Cynthia McKinney on Gaza

The news that Cynthia McKinney would be on the Free Gaza movement’s latest trip to Gaza made me very nervous, since both Free Gaza and Cynthia McKinney’s immediate circle have a history of pretty explicit anti-Semitism. Indeed, email updates from Free Gaza over the past few days have contained multiple references to “The Zionist State,” again reducing Zionism – a complicated and multifaceted political philosophy – to nothing but an especially bloodthirsty form of racism. Today Free Gaza distributed a letter from McKinney herself, which contains two references to warnings her father gave her about traveling to Israel. The references raised huge red flags for me, considering his past assertion that “Jews have bought everybody. Jews. J-E-W-S,” and I’m finding it very difficult to read them as anything other than implicit support for his views on the Jewish people. People like to claim there’s no such thing as guilt by association, but when you’re as lackadaisical about distancing yourself from bigotry as she’s been, it says a lot about your own feelings.

After thinking about it, I decided to post her dispatch from the trip – during which the ship was rammed three times and forced to dock at Lebanon – as much to start a discussion as to disseminate information on what the Israeli navy is doing. If you spot anti-Semitic sentiment that I’ve missed, please do call it out.

By the way, here’s Salon’s take on it. Alex Koppelman writes:

[The inclusion of McKinney on the trip] puzzles me; the way I see it, there are a limited number of answers to the question I posed. Maybe the organizers genuinely think those incidents don’t represent McKinney’s feelings about Jews, and maybe they’re naive enough to believe that having her on board (no pun intended) works out in a cost-benefit analysis. Or maybe they’re principled enough to stick by her and to take the PR hit, even though they should surely know she won’t bring much in the way of money or support. But there’s still that nagging voice at the back of my mind saying that the explanation is not quite so innocent, and that bothers me. Certainly it should bother those who genuinely wish to see peace — a fair peace, for all sides — in the region, as her presence in the movement can only serve to harm that cause.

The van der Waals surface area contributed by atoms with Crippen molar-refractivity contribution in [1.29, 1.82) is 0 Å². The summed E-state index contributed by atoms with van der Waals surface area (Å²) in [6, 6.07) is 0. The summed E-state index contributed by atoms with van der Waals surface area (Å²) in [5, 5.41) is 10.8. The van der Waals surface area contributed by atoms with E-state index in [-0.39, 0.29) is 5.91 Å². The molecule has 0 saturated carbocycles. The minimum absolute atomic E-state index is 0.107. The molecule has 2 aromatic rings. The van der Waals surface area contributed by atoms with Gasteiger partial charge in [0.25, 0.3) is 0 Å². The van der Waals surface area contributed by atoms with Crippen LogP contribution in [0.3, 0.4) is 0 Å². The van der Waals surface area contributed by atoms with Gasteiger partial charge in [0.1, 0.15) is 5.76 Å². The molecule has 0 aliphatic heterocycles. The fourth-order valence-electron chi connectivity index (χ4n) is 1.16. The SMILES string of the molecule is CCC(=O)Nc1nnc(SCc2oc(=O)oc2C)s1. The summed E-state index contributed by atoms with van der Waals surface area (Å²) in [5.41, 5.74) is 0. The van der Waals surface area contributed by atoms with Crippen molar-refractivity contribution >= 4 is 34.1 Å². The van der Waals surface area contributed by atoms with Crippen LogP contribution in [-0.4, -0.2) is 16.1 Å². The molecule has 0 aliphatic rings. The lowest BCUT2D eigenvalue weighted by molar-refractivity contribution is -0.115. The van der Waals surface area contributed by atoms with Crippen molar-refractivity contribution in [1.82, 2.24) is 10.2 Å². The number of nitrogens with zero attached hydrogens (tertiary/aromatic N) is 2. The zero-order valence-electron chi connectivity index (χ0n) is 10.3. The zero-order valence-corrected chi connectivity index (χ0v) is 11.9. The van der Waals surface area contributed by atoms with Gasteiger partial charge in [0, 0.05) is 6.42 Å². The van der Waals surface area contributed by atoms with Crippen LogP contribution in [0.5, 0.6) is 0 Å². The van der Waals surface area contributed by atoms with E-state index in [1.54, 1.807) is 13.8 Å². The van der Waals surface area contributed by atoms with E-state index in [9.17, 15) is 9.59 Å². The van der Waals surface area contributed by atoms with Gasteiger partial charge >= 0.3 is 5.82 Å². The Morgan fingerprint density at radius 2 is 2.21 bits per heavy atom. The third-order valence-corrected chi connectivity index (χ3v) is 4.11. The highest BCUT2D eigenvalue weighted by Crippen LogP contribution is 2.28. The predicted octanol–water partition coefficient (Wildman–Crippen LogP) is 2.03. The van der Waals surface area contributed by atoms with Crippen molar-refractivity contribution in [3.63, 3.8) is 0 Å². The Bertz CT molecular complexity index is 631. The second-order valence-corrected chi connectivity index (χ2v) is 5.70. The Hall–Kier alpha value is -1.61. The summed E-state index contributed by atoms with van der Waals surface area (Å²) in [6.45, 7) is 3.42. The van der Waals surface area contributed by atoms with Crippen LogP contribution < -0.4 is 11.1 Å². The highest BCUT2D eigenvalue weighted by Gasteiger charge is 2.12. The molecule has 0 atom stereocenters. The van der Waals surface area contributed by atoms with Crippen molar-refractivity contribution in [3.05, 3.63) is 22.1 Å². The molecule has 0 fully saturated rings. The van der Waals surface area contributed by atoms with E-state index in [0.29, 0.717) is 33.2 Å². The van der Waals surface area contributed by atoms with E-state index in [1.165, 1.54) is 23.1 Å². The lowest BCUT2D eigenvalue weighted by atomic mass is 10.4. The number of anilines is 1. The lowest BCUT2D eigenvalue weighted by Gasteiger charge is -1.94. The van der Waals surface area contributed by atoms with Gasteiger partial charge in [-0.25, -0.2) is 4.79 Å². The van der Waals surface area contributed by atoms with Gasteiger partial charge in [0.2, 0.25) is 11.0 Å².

As I’ve made clear from day one of this blog’s existence, I stand with the people of Gaza (which does not mean that I stand with Hamas). But there’s no nagging voice at the back of my mind. I think the organizers knew exactly what they were doing.

In any case, here’s the update I received today:

December 30, 2008: Oh What a Day! by Cynthia McKinney

I’m so glad that my father told me to buy a special notebook and to write everything down because that’s exactly what I did.

When we left from Cyprus, one reporter asked me “are you afraid?” And I had to respond that Malcolm X wasn’t afraid; Dr. Martin Luther King, Jr. wasn’t afraid. But little did I know that just a few hours later, I would be recollecting my life and mentally preparing myself for death.